State of Honor has always stood out in a crowd.
That's because the strapping bay stands 17 hands one inch high, or roughly 175 centimetres (five feet nine inches). He'll definitely be hard to miss Saturday in the Kentucky Derby, the first jewel of American racing's Triple Crown.
"He's a big, beautiful horse," said trainer Mark Casse. "When you figure (early 4-1 Derby favourite) Classic Empire is (16 hands, one inch or 165 centimetres), State of Honor is a very big horse.
"He's also got a big, big heart. He tries every time."
Jockey Jose Lezcano will ride State of Honor for the first time Saturday. The Ontario-bred and owned horse will combine with stablemate Classic Empire to give the 56-year-old Casse, an Indianapolis native, two shots in the 20-horse field at achieving his lifetime goal of winning the Derby.
Casse's best Derby finish was fifth in '15 with the late Danzig Moon.
"It's the most important race, ever, in the world for me," said Casse, Canada's top trainer a record nine times. "When I was eight years old, I did a TV show and said I was going to win the Kentucky Derby and I'd love to check it off.
"I would've loved to try checking it off when my dad was still alive. It's been a tough week, many tears have been shed and so many stories told. The Kentucky Derby and Churchill Downs were very dear to my father."
Casse's father, Norman Sr., â€” a key figure in the Florida breeding and sales industries â€” died March 6 at age 79.
Classic Empire has garnered much attention in Kentucky after winning the Grade 1 Arkansas Derby on April 15. He drew the No. 14 post Wednesday.
State of Honor, with just one win in 10 career starts, comes in well under the radar at early 30-1 odds and will break from the No. 6 post. But Casse remains bullish on the horse.
"He has a legitimate chance, make no mistake about it," Casse said. "In any 20-horse field, he just needs a clean break.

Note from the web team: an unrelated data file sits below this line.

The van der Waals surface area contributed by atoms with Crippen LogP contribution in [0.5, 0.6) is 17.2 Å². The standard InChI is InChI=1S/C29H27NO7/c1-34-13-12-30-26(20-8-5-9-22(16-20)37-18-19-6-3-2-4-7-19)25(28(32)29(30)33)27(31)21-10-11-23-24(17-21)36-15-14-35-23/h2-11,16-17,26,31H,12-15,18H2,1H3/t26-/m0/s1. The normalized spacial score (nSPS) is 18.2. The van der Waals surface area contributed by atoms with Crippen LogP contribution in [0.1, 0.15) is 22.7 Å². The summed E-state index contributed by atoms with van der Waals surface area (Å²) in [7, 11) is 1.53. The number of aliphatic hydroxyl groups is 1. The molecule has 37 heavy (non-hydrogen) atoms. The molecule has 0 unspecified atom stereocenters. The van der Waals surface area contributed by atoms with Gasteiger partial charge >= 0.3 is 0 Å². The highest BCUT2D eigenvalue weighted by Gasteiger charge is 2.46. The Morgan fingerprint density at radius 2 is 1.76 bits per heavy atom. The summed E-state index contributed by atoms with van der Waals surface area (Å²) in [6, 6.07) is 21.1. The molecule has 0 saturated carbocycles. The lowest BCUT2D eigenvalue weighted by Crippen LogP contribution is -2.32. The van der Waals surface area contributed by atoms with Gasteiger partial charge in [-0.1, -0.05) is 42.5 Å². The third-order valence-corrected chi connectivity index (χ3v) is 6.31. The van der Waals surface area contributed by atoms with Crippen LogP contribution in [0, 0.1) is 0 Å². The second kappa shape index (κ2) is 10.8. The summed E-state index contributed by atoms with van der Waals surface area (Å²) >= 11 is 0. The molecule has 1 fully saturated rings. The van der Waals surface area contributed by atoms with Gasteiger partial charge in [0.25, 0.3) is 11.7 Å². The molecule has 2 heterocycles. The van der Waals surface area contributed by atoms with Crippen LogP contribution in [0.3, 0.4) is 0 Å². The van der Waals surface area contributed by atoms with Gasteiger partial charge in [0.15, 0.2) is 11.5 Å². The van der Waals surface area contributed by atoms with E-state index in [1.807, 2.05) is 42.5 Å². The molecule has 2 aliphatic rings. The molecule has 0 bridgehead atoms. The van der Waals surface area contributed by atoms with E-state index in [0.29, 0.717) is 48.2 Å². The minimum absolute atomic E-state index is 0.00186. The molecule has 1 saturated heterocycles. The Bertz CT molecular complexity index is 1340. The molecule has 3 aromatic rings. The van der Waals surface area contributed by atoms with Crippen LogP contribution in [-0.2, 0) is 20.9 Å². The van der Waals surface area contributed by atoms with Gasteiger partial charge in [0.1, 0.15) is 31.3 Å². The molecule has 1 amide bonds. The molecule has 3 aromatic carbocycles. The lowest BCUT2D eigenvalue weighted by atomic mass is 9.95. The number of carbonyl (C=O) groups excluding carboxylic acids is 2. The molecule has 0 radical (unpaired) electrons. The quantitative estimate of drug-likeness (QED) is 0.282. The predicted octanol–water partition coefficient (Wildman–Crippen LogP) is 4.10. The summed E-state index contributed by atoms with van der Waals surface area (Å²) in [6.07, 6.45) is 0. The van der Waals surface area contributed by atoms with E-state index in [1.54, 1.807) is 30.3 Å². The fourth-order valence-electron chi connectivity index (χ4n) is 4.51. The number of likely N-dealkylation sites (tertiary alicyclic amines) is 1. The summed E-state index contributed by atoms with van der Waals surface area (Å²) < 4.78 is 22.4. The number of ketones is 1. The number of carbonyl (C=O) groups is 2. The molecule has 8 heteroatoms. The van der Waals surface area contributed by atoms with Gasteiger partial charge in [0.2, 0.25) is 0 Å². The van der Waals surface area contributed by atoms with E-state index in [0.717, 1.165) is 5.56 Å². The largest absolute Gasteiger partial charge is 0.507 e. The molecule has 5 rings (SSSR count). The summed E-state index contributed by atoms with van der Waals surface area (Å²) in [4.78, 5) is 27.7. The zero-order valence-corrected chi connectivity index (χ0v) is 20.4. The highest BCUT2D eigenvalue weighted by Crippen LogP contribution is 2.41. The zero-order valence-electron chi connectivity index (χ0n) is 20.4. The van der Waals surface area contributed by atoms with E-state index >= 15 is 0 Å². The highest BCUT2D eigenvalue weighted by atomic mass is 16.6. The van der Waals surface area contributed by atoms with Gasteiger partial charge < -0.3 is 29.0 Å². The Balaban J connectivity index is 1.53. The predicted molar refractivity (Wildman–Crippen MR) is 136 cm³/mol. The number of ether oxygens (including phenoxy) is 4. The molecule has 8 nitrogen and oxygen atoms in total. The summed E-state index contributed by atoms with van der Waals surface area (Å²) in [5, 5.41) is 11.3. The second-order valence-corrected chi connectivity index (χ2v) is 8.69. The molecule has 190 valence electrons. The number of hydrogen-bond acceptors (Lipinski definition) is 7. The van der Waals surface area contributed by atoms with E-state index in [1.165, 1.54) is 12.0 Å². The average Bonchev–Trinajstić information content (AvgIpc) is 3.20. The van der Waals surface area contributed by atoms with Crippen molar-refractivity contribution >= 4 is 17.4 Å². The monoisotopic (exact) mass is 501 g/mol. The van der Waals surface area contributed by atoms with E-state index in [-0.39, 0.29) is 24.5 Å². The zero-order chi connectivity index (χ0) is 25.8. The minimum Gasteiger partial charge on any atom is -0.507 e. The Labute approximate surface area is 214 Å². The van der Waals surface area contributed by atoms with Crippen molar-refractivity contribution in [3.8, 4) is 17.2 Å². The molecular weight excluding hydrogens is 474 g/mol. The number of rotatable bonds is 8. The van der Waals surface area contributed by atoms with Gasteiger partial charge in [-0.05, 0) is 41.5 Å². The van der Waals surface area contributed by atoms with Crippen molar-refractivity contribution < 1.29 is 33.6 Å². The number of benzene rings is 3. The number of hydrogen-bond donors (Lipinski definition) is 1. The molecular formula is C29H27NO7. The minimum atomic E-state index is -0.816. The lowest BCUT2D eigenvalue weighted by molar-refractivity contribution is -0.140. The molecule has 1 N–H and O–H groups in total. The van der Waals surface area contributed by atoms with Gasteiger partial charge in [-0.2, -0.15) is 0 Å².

"It's been much discussed that there's not much speed in the race and he's going to be close to the lead or maybe even be on it. So much of winning the Kentucky Derby and being ready is having the horse peaking at the right time and he's doing that. In fact, he's kind of been the talk around the track on how good he's training and how good he looks."
While Casse chases a first-ever Derby win Saturday, State of Honor looks to join very exclusive company. Only two Canadian-breds have won the prestigious race â€” the legendary Northern Dancer in 1964 and Sunny's Halo in '83.
Mine That Bird, Canada's top two-year-old male in 2008, was a shocking 50-1 longshot Derby winner in '09. But he was bred in the U.S. and had been sold to foreign interests prior to his stunning win.
State of Honor began racing last season at Woodbine, needing five races to register his first win. Since then, he's finished second four times, including in the Florida Derby on April 1, his last start, and the Tampa Bay Derby in March.
Points from those two races helped State of Honor cement a Derby berth, delighting Penny Conrad, who co-owns the horse with her husband, Manfred.
"After every race Penny would ask, 'Do we have enough points,' " Casse said. "And I'd say, 'We're getting closer, Penny.'
"Then after the Florida Derby she asked, 'Do we have enough points?' I said, 'We do,' and she just started crying. I told her I wanted them to come out this week and see the festivities because it's like nothing they've ever seen before."
Coincidentally, much of State of Honor's success has come since Casse moved the horse from Tapeta to dirt.
"Obviously he went to Toronto because the Conrads love to watch their horses run and he's Canadian-bred," Casse said. "He trained and ran well but not great.
"Last November, we sent him to Palm Meadows Training Centre (in Boynton, Fla.) and as soon as he got on dirt he was like a different horse. It happens, some horses like grass, some horses like dirt, some horses like synthetic."
On Saturday, horses must not only contend with a large crowd â€” last year's announced attendance of 167,227 was the second-most ever â€” there's also Churchill Downs' lengthy opening stretch from the starting gate to the first turn.
"Most horses have gone into a turn within about an eighth of a mile, which naturally slows you down," Casse said. "In the Kentucky Derby, you're going to have 5/16s of a mile, almost, of straightaway and when some horses see that there's no slowing them down.
"The good news is one of Jose's fortes is getting a horse to quiet down. But you just never know because there's nothing to judge how a horse will perform in this type of race because they've never seen anything like it."
Dan Ralph, The Canadian Press